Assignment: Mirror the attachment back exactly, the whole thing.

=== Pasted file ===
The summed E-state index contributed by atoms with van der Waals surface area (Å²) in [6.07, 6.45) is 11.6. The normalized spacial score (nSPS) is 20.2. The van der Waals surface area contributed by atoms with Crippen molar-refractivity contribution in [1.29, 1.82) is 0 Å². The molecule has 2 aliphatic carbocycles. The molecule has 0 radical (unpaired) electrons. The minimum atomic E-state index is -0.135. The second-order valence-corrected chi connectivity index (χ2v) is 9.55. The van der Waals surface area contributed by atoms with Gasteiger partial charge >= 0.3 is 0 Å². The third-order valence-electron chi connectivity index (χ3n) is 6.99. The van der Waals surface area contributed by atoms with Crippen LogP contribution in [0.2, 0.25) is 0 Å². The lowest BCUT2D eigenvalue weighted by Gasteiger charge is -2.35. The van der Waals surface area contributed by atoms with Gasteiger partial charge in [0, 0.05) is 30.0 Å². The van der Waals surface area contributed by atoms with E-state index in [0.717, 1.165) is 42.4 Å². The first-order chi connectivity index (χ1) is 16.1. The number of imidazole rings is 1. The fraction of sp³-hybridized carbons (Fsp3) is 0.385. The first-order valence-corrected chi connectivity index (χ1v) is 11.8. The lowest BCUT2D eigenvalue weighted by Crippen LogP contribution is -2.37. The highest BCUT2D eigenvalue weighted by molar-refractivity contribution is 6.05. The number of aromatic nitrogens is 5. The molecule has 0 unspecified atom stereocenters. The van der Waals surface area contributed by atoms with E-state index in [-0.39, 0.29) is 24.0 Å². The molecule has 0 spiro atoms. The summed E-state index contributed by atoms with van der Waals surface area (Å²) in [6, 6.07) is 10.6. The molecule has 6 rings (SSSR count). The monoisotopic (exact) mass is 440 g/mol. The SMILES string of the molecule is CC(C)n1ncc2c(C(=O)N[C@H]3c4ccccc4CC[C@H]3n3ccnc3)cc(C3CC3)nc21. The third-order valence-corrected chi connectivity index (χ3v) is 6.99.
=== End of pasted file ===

The summed E-state index contributed by atoms with van der Waals surface area (Å²) in [6.07, 6.45) is 11.6. The normalized spacial score (nSPS) is 20.2. The van der Waals surface area contributed by atoms with Crippen molar-refractivity contribution in [1.29, 1.82) is 0 Å². The molecule has 2 aliphatic carbocycles. The molecule has 0 radical (unpaired) electrons. The minimum atomic E-state index is -0.135. The second-order valence-corrected chi connectivity index (χ2v) is 9.55. The van der Waals surface area contributed by atoms with Gasteiger partial charge >= 0.3 is 0 Å². The third-order valence-electron chi connectivity index (χ3n) is 6.99. The van der Waals surface area contributed by atoms with Crippen LogP contribution in [0.2, 0.25) is 0 Å². The lowest BCUT2D eigenvalue weighted by Gasteiger charge is -2.35. The van der Waals surface area contributed by atoms with Gasteiger partial charge in [0, 0.05) is 30.0 Å². The van der Waals surface area contributed by atoms with E-state index in [0.717, 1.165) is 42.4 Å². The first-order chi connectivity index (χ1) is 16.1. The number of imidazole rings is 1. The fraction of sp³-hybridized carbons (Fsp3) is 0.385. The first-order valence-corrected chi connectivity index (χ1v) is 11.8. The lowest BCUT2D eigenvalue weighted by Crippen LogP contribution is -2.37. The highest BCUT2D eigenvalue weighted by molar-refractivity contribution is 6.05. The number of aromatic nitrogens is 5. The molecule has 0 unspecified atom stereocenters. The van der Waals surface area contributed by atoms with E-state index in [-0.39, 0.29) is 24.0 Å². The molecule has 0 spiro atoms. The summed E-state index contributed by atoms with van der Waals surface area (Å²) in [6, 6.07) is 10.6. The molecule has 6 rings (SSSR count). The monoisotopic (exact) mass is 440 g/mol. The SMILES string of the molecule is CC(C)n1ncc2c(C(=O)N[C@H]3c4ccccc4CC[C@H]3n3ccnc3)cc(C3CC3)nc21. The third-order valence-corrected chi connectivity index (χ3v) is 6.99.